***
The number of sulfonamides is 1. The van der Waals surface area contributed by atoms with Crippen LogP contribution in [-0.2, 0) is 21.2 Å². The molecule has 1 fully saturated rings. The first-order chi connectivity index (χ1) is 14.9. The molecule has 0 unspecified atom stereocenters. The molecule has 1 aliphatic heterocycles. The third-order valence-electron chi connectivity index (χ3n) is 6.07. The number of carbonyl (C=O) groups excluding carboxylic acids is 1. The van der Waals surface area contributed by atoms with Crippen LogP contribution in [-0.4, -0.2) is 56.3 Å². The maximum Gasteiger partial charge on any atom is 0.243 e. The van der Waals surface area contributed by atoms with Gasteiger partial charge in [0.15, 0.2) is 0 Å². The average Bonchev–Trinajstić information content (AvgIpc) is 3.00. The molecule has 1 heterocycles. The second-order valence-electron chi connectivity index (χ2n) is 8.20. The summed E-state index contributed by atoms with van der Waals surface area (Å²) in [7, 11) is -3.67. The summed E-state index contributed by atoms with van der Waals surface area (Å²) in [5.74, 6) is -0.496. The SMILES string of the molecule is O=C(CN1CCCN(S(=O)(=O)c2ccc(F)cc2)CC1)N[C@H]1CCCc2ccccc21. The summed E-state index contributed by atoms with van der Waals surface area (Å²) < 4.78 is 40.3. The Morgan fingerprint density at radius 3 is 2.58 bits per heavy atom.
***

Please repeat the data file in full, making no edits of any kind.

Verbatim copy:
The number of sulfonamides is 1. The van der Waals surface area contributed by atoms with Crippen LogP contribution in [-0.2, 0) is 21.2 Å². The molecule has 1 fully saturated rings. The first-order chi connectivity index (χ1) is 14.9. The molecule has 0 unspecified atom stereocenters. The molecule has 1 aliphatic heterocycles. The third-order valence-electron chi connectivity index (χ3n) is 6.07. The number of carbonyl (C=O) groups excluding carboxylic acids is 1. The van der Waals surface area contributed by atoms with Crippen LogP contribution in [-0.4, -0.2) is 56.3 Å². The maximum Gasteiger partial charge on any atom is 0.243 e. The van der Waals surface area contributed by atoms with Gasteiger partial charge in [0.15, 0.2) is 0 Å². The average Bonchev–Trinajstić information content (AvgIpc) is 3.00. The molecule has 1 heterocycles. The second-order valence-electron chi connectivity index (χ2n) is 8.20. The summed E-state index contributed by atoms with van der Waals surface area (Å²) in [7, 11) is -3.67. The summed E-state index contributed by atoms with van der Waals surface area (Å²) in [5.74, 6) is -0.496. The SMILES string of the molecule is O=C(CN1CCCN(S(=O)(=O)c2ccc(F)cc2)CC1)N[C@H]1CCCc2ccccc21. The summed E-state index contributed by atoms with van der Waals surface area (Å²) < 4.78 is 40.3. The Morgan fingerprint density at radius 3 is 2.58 bits per heavy atom.